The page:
JavaScript closures

There isn’t a huge conspiracy to hide what closures mean to the power of JavaScript, but the principles can be easily understood.

A closure is actually more liberating than the name implies.  It opens the door to new possibilities by passing variables between lower-level functions.

Take for example, a very simple closure:

var ourFunction = function() {
var ourFunction2 = function() { alert(ourVar); };
var ourVar = "A simple JavaScript closure.";

ourFunction2();
};

As you can see, the ourVar variable is available to ourFunction2 despite ourVar being defined in the scope of ourFunction (locally).  Even if ourFunction2 wasn’t defined inside of ourFunction, we’d still have access to ourVar.  Similarly, if ourVar was a parameter of ourFunction, we’d still have access to it within ourFunction2.

Internet Explorer and Circular References

So what is it about closures that give them a bad rap?  The horrible truth is that Internet Explorer is to blame.  A bug in their automatic garbage collection of closures (removing unneeded closures) causes circular references involving DOM nodes or ActiveX objects to not be freed from the memory until the browser closes.  A circular reference is created when 2 or more functions/elements/objects refer back to each other.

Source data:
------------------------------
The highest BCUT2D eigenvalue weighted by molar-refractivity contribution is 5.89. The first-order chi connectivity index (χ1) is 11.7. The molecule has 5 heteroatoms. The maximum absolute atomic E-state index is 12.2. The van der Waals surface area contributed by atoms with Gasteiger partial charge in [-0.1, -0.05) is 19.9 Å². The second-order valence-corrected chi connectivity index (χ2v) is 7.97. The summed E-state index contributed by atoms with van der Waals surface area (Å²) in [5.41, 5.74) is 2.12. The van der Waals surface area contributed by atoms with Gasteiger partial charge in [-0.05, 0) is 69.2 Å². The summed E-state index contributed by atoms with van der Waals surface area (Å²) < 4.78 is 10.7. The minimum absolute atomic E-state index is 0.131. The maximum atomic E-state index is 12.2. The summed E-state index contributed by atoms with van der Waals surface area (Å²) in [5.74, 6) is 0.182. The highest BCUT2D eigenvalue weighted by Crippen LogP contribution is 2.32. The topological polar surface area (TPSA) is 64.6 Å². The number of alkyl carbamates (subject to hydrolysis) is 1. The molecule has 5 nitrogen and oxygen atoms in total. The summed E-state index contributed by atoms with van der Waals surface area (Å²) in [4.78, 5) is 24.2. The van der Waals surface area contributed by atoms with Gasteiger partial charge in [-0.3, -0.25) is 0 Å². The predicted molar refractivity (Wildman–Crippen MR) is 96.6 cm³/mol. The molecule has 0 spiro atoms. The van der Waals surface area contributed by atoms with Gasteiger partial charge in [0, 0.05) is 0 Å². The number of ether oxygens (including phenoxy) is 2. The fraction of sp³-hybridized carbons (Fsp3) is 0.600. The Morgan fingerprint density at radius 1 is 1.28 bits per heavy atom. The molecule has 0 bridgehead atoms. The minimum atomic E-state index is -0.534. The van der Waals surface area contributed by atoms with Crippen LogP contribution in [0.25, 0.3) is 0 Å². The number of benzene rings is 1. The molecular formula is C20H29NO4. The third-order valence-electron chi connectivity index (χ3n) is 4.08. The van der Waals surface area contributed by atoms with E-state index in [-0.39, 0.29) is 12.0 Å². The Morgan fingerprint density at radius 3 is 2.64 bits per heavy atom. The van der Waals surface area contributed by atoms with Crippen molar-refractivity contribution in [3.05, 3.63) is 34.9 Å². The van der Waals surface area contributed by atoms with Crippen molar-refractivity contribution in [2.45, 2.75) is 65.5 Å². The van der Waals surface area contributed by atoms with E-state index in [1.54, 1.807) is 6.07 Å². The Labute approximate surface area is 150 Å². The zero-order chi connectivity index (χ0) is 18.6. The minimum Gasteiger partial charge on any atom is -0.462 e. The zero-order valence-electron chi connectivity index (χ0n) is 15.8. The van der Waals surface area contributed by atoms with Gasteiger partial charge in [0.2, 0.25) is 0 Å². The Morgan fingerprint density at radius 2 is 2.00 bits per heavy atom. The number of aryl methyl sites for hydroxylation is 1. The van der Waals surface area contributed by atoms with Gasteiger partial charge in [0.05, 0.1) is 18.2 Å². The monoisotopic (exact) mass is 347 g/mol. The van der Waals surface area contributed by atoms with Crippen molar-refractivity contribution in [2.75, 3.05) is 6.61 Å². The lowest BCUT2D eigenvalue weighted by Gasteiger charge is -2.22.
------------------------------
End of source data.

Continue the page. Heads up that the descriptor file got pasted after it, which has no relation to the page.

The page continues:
document.onload = function() {
var obj = document.getElementById("someDiv");
obj.onclick = function() { alert("Leak"); };
};

The obj variable is referenced, and then a closure is created for the onclick event of obj. This means that the closure will never be cleared, even if document.onload is changed. But there is hope! One solution is to simply set obj to null after creating the closure. This breaks the circular reference by removing one of the objects in that circular reference.

Another solution is to create another closure within the function to prevent the circular reference.

document.onload = function() {
var obj = document.getElementById("someDiv");
(function() { obj.onclick = function() { alert("Leak"); }; })();
};

Or, alternatively, just avoid creating a closure in general.

document.onload = function() {
var obj = document.getElementById("someDiv");
obj.onclick = respondFunc;
};
var respondFunc = function() { alert("No leak"); };

To closure or not to closure?

Any way you look at it, closures are a powerful feature of JavaScript. They enable some really special things to happen in JavaScript that would be much more difficult without the feature.

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